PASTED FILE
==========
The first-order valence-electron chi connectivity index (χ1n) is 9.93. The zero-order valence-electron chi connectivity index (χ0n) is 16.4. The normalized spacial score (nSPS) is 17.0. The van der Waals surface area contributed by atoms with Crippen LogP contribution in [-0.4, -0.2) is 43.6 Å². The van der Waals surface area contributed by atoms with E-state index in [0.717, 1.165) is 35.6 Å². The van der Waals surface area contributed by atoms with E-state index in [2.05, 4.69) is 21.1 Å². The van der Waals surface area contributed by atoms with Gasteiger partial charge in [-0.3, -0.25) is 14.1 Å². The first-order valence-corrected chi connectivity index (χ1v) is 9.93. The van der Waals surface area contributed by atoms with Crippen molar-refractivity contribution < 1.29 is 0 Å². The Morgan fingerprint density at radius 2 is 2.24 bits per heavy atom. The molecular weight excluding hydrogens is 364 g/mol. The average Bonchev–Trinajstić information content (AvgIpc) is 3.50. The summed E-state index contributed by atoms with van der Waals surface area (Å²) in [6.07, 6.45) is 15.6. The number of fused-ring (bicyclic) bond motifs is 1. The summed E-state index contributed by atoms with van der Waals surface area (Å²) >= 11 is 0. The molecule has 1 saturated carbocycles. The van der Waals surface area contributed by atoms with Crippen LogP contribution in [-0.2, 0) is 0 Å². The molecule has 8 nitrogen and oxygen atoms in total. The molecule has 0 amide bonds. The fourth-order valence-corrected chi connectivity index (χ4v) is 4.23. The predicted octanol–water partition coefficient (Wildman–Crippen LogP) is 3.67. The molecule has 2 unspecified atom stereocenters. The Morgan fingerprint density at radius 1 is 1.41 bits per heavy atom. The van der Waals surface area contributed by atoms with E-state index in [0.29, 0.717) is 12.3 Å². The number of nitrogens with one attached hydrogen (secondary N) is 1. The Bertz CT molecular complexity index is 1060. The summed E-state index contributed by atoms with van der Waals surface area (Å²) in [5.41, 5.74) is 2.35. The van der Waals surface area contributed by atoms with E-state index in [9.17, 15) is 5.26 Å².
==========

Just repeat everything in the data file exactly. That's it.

The first-order valence-electron chi connectivity index (χ1n) is 9.93. The zero-order valence-electron chi connectivity index (χ0n) is 16.4. The normalized spacial score (nSPS) is 17.0. The van der Waals surface area contributed by atoms with Crippen LogP contribution in [-0.4, -0.2) is 43.6 Å². The van der Waals surface area contributed by atoms with E-state index in [0.717, 1.165) is 35.6 Å². The van der Waals surface area contributed by atoms with E-state index in [2.05, 4.69) is 21.1 Å². The van der Waals surface area contributed by atoms with Gasteiger partial charge in [-0.3, -0.25) is 14.1 Å². The first-order valence-corrected chi connectivity index (χ1v) is 9.93. The van der Waals surface area contributed by atoms with Crippen molar-refractivity contribution < 1.29 is 0 Å². The Morgan fingerprint density at radius 2 is 2.24 bits per heavy atom. The molecular weight excluding hydrogens is 364 g/mol. The average Bonchev–Trinajstić information content (AvgIpc) is 3.50. The summed E-state index contributed by atoms with van der Waals surface area (Å²) in [6.07, 6.45) is 15.6. The number of fused-ring (bicyclic) bond motifs is 1. The summed E-state index contributed by atoms with van der Waals surface area (Å²) >= 11 is 0. The molecule has 1 saturated carbocycles. The van der Waals surface area contributed by atoms with Crippen LogP contribution in [-0.2, 0) is 0 Å². The molecule has 8 nitrogen and oxygen atoms in total. The molecule has 0 amide bonds. The fourth-order valence-corrected chi connectivity index (χ4v) is 4.23. The predicted octanol–water partition coefficient (Wildman–Crippen LogP) is 3.67. The molecule has 2 unspecified atom stereocenters. The Morgan fingerprint density at radius 1 is 1.41 bits per heavy atom. The van der Waals surface area contributed by atoms with E-state index in [0.29, 0.717) is 12.3 Å². The number of nitrogens with one attached hydrogen (secondary N) is 1. The Bertz CT molecular complexity index is 1060. The summed E-state index contributed by atoms with van der Waals surface area (Å²) in [5.41, 5.74) is 2.35. The van der Waals surface area contributed by atoms with E-state index in [9.17, 15) is 5.26 Å².